October 9, 1974.
APPEAL FROM NEW ORLEANS FIRST CITY COURT, SECTION B, STATE OF LOUISIANA, HONORABLE DOMINIC C. GRIESHABER, J.
Anthony W. Skidmore, New Orleans, for defendant-appellant.
Roccaforte Rousselle, Leo W. Rousselle, New Orleans, for plaintiff-appellee.
Before REDMANN, GULOTTA and MORIAL, JJ.
Defendant, Vince Skidmore, appeals from a judgment in favor of the plaintiff for automobile damages resulting from an accident which occurred on September 2, 1972, near the intersection of Old Gentilly Road and McCoy Street in New Orleans. The undisputed facts are that the accident occurred at night (2:30 a.m.), that the lights of the defendant's vehicle were out, and that the defendant attempted to "flag down" the plaintiff.
Plaintiff's version is that he was traveling west on Old Gentilly Road and was approaching the McCoy Street intersection, when the left rear of defendant's automobile was pushed into the right rear of his vehicle.
Defendant's version is that immediately prior to the accident, he had pulled out onto Old Gentilly Road from a motel parking lot, when due to some electrical failure, everything in the car "just went out" causing the automobile to stop. Thereafter, two unknown men helped him push the car to the side of the road. One man supposedly steered the car from the left hand side, while the other man pushed. Defendant was positioned behind the vehicle as a lookout. Defendant claims that as the plaintiff's car approached, he motioned the plaintiff around, but that plaintiff continued forward until the right rear of his car struck the left rear of defendant's vehicle.
Defendant claims the trial judge erred in finding for the plaintiff in light of the corroborative testimony offered by the investigating officer. We do not agree.
The officer testified that he could not be sure how the accident occurred. Before he arrived at the accident site, the plaintiff had moved his car in order to prevent the blocking of traffic on Old Gentilly Road. The sum of his testimony was that the accident could have happened either as plaintiff or as defendant claims; no skid marks were evident, nor was enough debris present at the scene to enable him to reconstruct the accident. However, he did state that although a determination was difficult to make, he was of the opinion that the automobile driven by the plaintiff had struck the automobile of the defendant. For that reason, he issued a traffic citation to the plaintiff. After reviewing the officer's testimony, we cannot conclude that it corroborated the defendant's version of the accident.
We also reject defendant's contention that the trial judge disregarded plaintiff's guilty plea in traffic court to a charge of careless operation of an automobile. Plaintiff's guilty plea was properly admitted by the trial judge. The plea is an admission against interest which may be given some weight; however, it is not conclusive. Gorman v. Duke, 217 So.2d 503 (La.App. 4th Cir. 1969); Davis v. Bankston, 192 So.2d 614 (La.App. 3rd Cir. 1966); Gruber v. Beeson, 284 So.2d 820 (La.App. 4th Cir. 1973). The amount of weight to be given such a plea must be determined in connection with other evidence offered. Proper considerations include the circumstances surrounding the issuance of the citation and the reason for the guilty plea. Lutrell v. Beard, 273 So.2d 312, 314 (La.App. 4th Cir. 1973). While we are not apprised of the weight given to the guilty plea, we may reasonably conclude that the trial judge gave little, if any, weight to this evidence. In this we find no error. From our review of the record, we find no compelling reason why great weight should have been accorded to the plea as claimed by defendant.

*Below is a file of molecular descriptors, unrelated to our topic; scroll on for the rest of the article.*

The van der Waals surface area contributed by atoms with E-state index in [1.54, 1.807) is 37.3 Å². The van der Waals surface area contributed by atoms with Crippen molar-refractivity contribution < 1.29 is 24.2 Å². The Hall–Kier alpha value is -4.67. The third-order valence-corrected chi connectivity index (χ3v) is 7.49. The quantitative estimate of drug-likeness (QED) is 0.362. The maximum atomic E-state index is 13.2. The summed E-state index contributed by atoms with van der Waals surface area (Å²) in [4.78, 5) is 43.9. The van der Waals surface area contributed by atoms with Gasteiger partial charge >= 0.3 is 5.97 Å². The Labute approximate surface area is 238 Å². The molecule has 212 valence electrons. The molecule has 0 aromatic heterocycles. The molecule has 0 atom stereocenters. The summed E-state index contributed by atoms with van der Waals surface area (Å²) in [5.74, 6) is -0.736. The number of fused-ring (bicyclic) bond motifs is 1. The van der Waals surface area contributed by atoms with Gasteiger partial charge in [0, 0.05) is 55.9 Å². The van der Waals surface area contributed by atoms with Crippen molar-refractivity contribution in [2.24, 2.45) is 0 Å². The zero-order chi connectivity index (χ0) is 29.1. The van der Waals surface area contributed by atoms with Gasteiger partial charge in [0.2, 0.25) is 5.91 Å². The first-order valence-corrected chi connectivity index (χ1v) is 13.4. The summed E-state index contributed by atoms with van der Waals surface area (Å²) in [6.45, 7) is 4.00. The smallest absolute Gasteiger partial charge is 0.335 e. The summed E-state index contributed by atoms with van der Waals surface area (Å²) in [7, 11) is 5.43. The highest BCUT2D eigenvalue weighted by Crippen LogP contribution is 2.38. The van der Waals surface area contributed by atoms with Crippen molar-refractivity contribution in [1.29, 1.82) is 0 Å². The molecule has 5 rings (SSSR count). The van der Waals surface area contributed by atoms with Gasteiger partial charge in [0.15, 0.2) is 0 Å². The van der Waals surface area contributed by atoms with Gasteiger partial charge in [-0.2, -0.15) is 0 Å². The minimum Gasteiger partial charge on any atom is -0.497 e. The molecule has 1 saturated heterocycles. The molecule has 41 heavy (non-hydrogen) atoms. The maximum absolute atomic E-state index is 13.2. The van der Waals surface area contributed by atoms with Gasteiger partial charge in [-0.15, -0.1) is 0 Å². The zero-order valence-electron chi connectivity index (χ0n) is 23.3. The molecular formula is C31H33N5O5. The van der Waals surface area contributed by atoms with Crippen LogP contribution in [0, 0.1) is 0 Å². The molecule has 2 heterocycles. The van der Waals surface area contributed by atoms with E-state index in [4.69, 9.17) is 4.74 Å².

Finally, we reject defendant's claim that the trial court erroneously attached an unfavorable inference to defendant's failure to call any additional witnesses to corroborate his testimony, particularly the passenger in the defendant's car at the time of the accident.
The applicable rule of law is that the unexplained failure of a litigant to call a witness who possesses knowledge material to his cause when the witness is available to him raises a presumption that that witness's testimony would be detrimental to him. Veillon v. Sylvester, 174 So.2d 189 (La.App. 3rd Cir. 1965); Aguillard v. Home Insurance Co., 203 So.2d 746 (La.App. 3rd Cir. 1967).
In Perigoni v. McNiece, 262 So.2d 407 (La.App. 4th Cir. 1972), this court affirmed the finding of the trial judge that a negative presumption was created by the failure of the defendant to call as a witness a passenger who was in the car with him at the time of the occurrence. The court pointed out that no evidence was in the record to show that the defendant had attempted to produce the witness and had been unsuccessful.
In the instant case, no explanation was offered by the defendant to explain the absence of a passenger admittedly with defendant at the time of the accident. The presumption, we believe, was properly applied by the trial court.
Accordingly, the judgment is affirmed.